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Milan Adamčiak

At the beginning of Milan Adamčiak’s lone self-search was “ignorance, insolence, and a desire for knowledge.” As a conservatory student in Žilina, Slovakia, he willfully prolonged his trip to the Warsaw Autumn festival (1964) where he got to know New Music. In the context of a gradually relaxing atmosphere in art, he followed the line of discovering experimental poetry, happenings, and the Fluxus movement – and he listened to a radio report on John Cage’s visit in Prague. To the young tireless seeker, and an author whose focus was polyhistoric and polymusical – one might say intermedial – from the very start, this discovery opened a path from which nothing would lead him astray.

 

Adamčiak began creating first abstract drawings intended for acoustic decoding and did not care whether this would happen only in the imagination, in the audience’s minds, or in reality. He did not need traditional performers to confirm the performability of his drawings that are a form of visualizing music. After all, they can certainly be performed if at least one person succeeds in performing them. He carried out various acts of “rebellion” or engaged in action-filled commentaries of everyday situations in a real environment. Adamčiak’s later endeavors include events, instructions, collages, visual poems, phonic/sound poetry, conceptual texts, stamp poems, scores, intentiongrams, drawings for acoustic interpretation (graphic scores), acoustic books, and volumes of experimental poetry. With Jozef Revallo, they founded Ensemble Comp. and performed with it for 1. večer Novej hudby (1st Night of New Music, 1969) and Vodná hudba (Water Music, 1970). Working with Robert Cyprich, who was fluent in English and French, and Adamčiak in Russian and German, they started corresponding with artists from around the world, such as Max Bense, Marshall McLuhan, Karlheinz Stockhausen, Dick Higgins, Joseph Beuys and many others. They distributed their works by mail, and by the late 1960s, already became part of a highly active international scene and represented the youngest among Slovak neo-avant-garde artists. They were among the performers at the – considered legendary today – I. Otvorený ateliér (1st Open Studio) in Rudolf Sikora’s house in Tehelná Street in Bratislava.

In 1969, to demonstrate his attitude at a critical time in his nation’s history, Adamčiak joined the hunger-strike on behalf of Jan Palach, which took place in the entrance hall of Comenius University in Bratislava, where 19 students took part. In the course of the 1970s and 1980s, Adamčiak’s name gradually disappeared from exhibition projects, which was partly caused by the political situation in those times, when hardline Communists dominated Czechoslovakia. In the late 1970s, he formed a close relationship with Július Koller who regularly invited him to meetings of non-professional/amateur artists mentored by him; Adamčiak agreed to join three of Koller’s summer symposia, and he exhibited as an amateur graphic artist. This was at a time when academic artists like him were prevented from exhibiting officially – however, their work could be seen at amateur photography exhibitions, which gave rise to a strong generation of Slovak conceptual photography artists that significantly influenced the history of Czechoslovak photography.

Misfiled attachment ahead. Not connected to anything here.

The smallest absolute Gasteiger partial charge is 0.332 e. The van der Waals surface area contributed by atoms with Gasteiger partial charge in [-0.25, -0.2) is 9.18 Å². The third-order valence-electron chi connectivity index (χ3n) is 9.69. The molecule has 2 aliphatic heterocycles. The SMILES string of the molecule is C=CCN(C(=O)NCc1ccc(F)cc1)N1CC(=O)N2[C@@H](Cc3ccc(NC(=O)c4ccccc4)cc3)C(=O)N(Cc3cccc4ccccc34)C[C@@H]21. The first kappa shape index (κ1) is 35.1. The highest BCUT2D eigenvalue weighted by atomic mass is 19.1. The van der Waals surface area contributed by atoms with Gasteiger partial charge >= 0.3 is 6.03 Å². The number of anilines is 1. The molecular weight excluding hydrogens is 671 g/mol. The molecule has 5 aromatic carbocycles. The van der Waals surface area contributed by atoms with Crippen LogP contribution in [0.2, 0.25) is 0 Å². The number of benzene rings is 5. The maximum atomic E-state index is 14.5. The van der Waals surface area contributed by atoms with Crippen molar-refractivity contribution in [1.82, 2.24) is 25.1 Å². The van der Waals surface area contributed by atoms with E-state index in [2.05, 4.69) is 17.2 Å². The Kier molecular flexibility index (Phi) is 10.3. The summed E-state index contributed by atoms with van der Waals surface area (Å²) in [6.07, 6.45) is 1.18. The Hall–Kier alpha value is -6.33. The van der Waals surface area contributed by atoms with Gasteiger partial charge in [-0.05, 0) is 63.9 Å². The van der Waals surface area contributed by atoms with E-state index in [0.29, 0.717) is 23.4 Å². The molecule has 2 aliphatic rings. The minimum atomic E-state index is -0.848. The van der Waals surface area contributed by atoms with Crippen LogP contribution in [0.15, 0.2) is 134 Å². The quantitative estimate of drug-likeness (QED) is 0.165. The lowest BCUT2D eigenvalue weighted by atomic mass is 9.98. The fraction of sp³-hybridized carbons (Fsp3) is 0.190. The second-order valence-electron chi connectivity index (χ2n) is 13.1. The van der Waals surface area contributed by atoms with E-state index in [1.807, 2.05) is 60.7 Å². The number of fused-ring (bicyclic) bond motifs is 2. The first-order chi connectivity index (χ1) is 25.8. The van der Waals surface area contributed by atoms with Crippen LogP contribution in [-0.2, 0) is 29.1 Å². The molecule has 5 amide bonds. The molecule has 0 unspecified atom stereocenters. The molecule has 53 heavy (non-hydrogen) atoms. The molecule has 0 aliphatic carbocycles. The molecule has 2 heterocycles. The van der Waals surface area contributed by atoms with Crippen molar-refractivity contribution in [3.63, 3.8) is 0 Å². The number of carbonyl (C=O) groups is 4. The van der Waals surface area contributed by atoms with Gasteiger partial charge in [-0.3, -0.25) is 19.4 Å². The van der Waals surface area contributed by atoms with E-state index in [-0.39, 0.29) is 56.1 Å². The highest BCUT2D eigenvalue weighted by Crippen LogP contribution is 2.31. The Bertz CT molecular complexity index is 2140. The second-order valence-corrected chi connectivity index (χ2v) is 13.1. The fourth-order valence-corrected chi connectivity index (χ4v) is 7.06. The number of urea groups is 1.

M.Mu.

 

1946, Ružomberok / SK, at that time ČSSR – 2017, Banská Belá / SK
Please follow this link for a selected bibliography available at the ERSTE Foundation Library
Courtesy Slowak National Gallery
Works
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  • Photo: Adam Sakovy








  • Photo: Adam Sakovy
  • Photo: Adam Sakovy





  • Photo: Adam Sakovy
  • Photo: Adam Sakovy
  • Photo: Adam Sakovy


  • Photo: Adam Sakovy
  • Photo: Adam Sakovy



  • Photo: Adam Sakovy
  • Photo: Adam Sakovy
  • Photo: Adam Sakovy
  • Photo: Adam Sakovy
  • Photo: Adam Sakovy
  • Photo: Adam Sakovy
  • Photo: Adam Sakovy
  • Photo: Adam Sakovy
  • Photo: Adam Sakovy

  • Photo: Adam Sakovy

  • Photo: Adam Sakovy